Matters of the heart have been close to my ventricle for the past year since an unusual bump on an ECG print-out led to the diagnosis of a rare condition of a heart nerve, Brugada syndrome (, and the implant of an internal cardiac device (ICD), a defibrillator, to protect against sudden fatal arrhythmia.
But don’t celebrate too soon. The doctors say I now have better chances of surviving a heart event than the vast majority of the population and with above-average general heart health may live to 94 without the defibrillator ever delivering the life-saving shock.

THE sentimentality of the festive season - as always, walking in the shadows of the smiles, jolly handshakes, hugs and kisses – may still partly explain my current poetic bent.
The heart is long regarded as the seat of emotion, although some argue it is, in fact, the liver, which also takes a pounding each December-January. So you can see, quite a few influences are at work today, although the truth may be I just needed something to write about, maybe looking for rhythm (ha).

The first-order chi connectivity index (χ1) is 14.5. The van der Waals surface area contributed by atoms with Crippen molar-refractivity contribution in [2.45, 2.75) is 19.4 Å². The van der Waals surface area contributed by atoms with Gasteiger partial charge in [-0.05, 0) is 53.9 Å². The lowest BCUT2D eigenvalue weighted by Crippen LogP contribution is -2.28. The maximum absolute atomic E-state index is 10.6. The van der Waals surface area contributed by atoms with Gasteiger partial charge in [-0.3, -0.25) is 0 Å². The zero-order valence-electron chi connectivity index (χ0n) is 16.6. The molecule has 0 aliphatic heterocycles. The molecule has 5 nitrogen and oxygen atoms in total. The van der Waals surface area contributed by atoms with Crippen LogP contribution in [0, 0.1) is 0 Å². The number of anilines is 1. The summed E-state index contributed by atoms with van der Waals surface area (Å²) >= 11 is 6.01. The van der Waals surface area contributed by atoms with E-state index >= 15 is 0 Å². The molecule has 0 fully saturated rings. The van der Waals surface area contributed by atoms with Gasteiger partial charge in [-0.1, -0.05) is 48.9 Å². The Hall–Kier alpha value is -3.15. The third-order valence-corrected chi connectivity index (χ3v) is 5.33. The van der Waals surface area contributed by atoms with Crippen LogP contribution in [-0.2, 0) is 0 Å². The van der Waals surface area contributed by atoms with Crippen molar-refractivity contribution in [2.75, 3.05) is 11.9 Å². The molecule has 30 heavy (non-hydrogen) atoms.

But I just love that Horace poem, translated from Latin, in which says the title was ‘Carpe diem’.
Like most good poems it seems written ‘just for me’. Even the ‘pluck’ part. I am always plucking away at my guitar – again looking for that steady rhythm, I guess.

BACK to poetry and the classifieds. Just have a browse through the pages of any edition of any newspaper and you’ll get to peep inside someone’s heart (or liver?).
It’s worth the effort to see some inventive trading names in the business section but the personal columns can be a real hoot and you never really know when someone will drop a poetic word or two into their for-sale notice.
Isn’t it just so great that a word or two, plucked from a sea of small type, can make a highlight of your day?
Now, I have all that off my chest to start the new year, I can introduce the Horace of Queensland

Poet shares special vision